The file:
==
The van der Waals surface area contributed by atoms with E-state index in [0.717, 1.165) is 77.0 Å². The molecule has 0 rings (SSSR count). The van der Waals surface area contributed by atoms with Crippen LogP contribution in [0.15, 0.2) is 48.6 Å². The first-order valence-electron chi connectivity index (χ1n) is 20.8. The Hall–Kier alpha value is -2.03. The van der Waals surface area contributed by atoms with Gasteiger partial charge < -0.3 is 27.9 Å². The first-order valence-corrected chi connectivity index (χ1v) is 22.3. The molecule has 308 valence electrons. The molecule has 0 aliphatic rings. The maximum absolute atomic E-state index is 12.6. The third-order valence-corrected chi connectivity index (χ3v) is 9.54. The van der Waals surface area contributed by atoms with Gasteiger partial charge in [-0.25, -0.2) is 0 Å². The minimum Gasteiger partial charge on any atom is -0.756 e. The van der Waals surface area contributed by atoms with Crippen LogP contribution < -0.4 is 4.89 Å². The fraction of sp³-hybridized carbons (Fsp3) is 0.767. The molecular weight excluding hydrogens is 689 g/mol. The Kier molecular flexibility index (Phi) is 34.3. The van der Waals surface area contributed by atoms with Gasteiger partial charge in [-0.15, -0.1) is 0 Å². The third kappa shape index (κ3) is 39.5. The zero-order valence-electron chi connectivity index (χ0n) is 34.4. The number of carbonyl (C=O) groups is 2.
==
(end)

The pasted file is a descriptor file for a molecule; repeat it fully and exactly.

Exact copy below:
The van der Waals surface area contributed by atoms with E-state index in [0.717, 1.165) is 77.0 Å². The molecule has 0 rings (SSSR count). The van der Waals surface area contributed by atoms with Crippen LogP contribution in [0.15, 0.2) is 48.6 Å². The first-order valence-electron chi connectivity index (χ1n) is 20.8. The Hall–Kier alpha value is -2.03. The van der Waals surface area contributed by atoms with Gasteiger partial charge < -0.3 is 27.9 Å². The first-order valence-corrected chi connectivity index (χ1v) is 22.3. The molecule has 308 valence electrons. The molecule has 0 aliphatic rings. The maximum absolute atomic E-state index is 12.6. The third-order valence-corrected chi connectivity index (χ3v) is 9.54. The van der Waals surface area contributed by atoms with Gasteiger partial charge in [-0.25, -0.2) is 0 Å². The minimum Gasteiger partial charge on any atom is -0.756 e. The van der Waals surface area contributed by atoms with Crippen LogP contribution < -0.4 is 4.89 Å². The fraction of sp³-hybridized carbons (Fsp3) is 0.767. The molecular weight excluding hydrogens is 689 g/mol. The Kier molecular flexibility index (Phi) is 34.3. The van der Waals surface area contributed by atoms with Gasteiger partial charge in [-0.15, -0.1) is 0 Å². The third kappa shape index (κ3) is 39.5. The zero-order valence-electron chi connectivity index (χ0n) is 34.4. The number of carbonyl (C=O) groups is 2.